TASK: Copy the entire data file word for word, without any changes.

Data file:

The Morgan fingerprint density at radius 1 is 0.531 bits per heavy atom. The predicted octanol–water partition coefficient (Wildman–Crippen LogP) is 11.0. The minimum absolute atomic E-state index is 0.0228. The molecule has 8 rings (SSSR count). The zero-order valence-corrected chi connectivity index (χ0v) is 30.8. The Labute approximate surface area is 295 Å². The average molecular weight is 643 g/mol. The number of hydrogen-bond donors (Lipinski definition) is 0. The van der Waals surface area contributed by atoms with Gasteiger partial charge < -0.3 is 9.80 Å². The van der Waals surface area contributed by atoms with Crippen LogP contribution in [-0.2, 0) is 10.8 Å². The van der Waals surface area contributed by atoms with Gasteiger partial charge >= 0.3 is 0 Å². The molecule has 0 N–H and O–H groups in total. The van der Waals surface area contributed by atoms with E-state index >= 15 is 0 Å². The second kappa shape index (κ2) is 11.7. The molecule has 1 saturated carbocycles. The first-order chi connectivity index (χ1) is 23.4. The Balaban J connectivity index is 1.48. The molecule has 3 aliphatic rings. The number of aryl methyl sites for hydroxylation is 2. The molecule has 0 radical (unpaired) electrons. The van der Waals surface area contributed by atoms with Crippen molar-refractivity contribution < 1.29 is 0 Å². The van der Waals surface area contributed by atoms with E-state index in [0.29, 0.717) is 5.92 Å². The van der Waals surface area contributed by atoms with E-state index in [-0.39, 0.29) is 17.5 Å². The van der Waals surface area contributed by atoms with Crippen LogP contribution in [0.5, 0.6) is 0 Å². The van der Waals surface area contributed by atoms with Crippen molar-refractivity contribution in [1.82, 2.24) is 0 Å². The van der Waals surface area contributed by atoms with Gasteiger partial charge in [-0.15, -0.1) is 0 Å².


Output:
The Morgan fingerprint density at radius 1 is 0.531 bits per heavy atom. The predicted octanol–water partition coefficient (Wildman–Crippen LogP) is 11.0. The minimum absolute atomic E-state index is 0.0228. The molecule has 8 rings (SSSR count). The zero-order valence-corrected chi connectivity index (χ0v) is 30.8. The Labute approximate surface area is 295 Å². The average molecular weight is 643 g/mol. The number of hydrogen-bond donors (Lipinski definition) is 0. The van der Waals surface area contributed by atoms with Gasteiger partial charge < -0.3 is 9.80 Å². The van der Waals surface area contributed by atoms with Crippen LogP contribution in [-0.2, 0) is 10.8 Å². The van der Waals surface area contributed by atoms with Gasteiger partial charge >= 0.3 is 0 Å². The molecule has 0 N–H and O–H groups in total. The van der Waals surface area contributed by atoms with E-state index >= 15 is 0 Å². The second kappa shape index (κ2) is 11.7. The molecule has 1 saturated carbocycles. The first-order chi connectivity index (χ1) is 23.4. The Balaban J connectivity index is 1.48. The molecule has 3 aliphatic rings. The number of aryl methyl sites for hydroxylation is 2. The molecule has 0 radical (unpaired) electrons. The van der Waals surface area contributed by atoms with Crippen molar-refractivity contribution < 1.29 is 0 Å². The van der Waals surface area contributed by atoms with E-state index in [0.29, 0.717) is 5.92 Å². The van der Waals surface area contributed by atoms with E-state index in [-0.39, 0.29) is 17.5 Å². The van der Waals surface area contributed by atoms with Crippen LogP contribution in [0.5, 0.6) is 0 Å². The van der Waals surface area contributed by atoms with Crippen molar-refractivity contribution in [1.82, 2.24) is 0 Å². The van der Waals surface area contributed by atoms with Gasteiger partial charge in [-0.15, -0.1) is 0 Å².